Mercedes team principal Toto Wolff has called for further investigation into the conditions around Yuki Tsunoda's retirement from the Dutch Grand Prix on safety grounds.
The AlphaTauri driver initially stopped on lap 45 with complaints over a loose wheel having just pitted.
But after confirmation from his engineers that the wheel was fastened correctly, and having sat stationary for over 30 seconds and loosened his seatbelts, Tsunoda rejoined the track at a slow pace.
Returning to the pits, the team replaced the tyres again, refastened Tsunoda's seatbelts and checked the car in a stop that lasted 32.9 seconds but just four corners into his out-lap, the Japanese driver eventually pulled over to retire.
The resultant virtual safety car period allowed Red Bull's Max Verstappen to make a pit stop and rejoin in the lead ahead of Lewis Hamilton, leading to a number of conspiracy theories labelled "insulting" by AlphaTauri.
Tsunoda was given a non-driving reprimand for the incident but asked if he felt it should be looked into after the race, Wolff said: "I don't know.
"I am so [focused] looking at us at the moment in terms of where we need to find performance.
"If we were to fight for the championship, that would be something I would closely look at.
"Now what I think needs to be investigated for the safety of drivers and everybody out there is the driver stopped, unbuckled, did a full lap, came in, the problem wasn't solved then they put the seatbelts back in and he drove out and stopped the car again.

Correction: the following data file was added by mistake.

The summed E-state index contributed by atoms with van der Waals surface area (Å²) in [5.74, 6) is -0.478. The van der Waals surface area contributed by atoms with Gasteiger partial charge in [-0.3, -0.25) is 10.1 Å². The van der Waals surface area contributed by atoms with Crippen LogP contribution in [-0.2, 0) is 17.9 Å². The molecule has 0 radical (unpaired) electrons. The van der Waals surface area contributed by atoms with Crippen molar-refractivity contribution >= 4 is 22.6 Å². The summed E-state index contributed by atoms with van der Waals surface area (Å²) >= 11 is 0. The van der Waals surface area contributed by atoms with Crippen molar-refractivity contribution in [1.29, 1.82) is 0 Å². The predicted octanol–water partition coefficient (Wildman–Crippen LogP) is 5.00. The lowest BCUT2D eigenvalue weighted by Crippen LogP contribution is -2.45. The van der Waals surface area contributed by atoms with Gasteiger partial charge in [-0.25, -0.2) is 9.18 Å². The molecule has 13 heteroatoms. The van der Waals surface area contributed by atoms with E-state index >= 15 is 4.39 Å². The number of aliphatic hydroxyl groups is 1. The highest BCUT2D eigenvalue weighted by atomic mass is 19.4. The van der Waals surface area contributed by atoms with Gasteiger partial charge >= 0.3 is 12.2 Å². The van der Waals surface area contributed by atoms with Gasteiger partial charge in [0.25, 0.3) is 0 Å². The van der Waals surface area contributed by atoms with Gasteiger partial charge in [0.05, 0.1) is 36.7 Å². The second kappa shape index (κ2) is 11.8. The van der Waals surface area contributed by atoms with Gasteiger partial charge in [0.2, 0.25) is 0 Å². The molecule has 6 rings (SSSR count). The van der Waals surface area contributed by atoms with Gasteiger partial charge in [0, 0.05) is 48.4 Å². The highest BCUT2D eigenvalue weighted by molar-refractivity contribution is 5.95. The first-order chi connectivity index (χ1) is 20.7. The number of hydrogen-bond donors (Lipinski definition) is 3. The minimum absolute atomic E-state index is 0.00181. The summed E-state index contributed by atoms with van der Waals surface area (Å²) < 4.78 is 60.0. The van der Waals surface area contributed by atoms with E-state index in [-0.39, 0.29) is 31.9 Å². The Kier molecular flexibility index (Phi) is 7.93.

"That probably has changed the outcome of the race that maybe we could have won.
"But in this sport, maybe or not, it is irrelevant. For me, I am not thinking about that anymore, it is gone."
Hamilton "would have had a fair shot" of winning
Hamilton had been put onto a one-stop strategy along with team-mate George Russell and was set to take the lead had Verstappen pitted under green flag conditions.
On whether projections saw the seven-time champion in with a chance of securing his first victory of the season, Wolff explained: "The simulations said Max would have come out eight seconds behind us with 20 laps to go.
"But it was obviously... he would have probably pitted on the hard at that time and I think we would have had a fair shot at winning the race."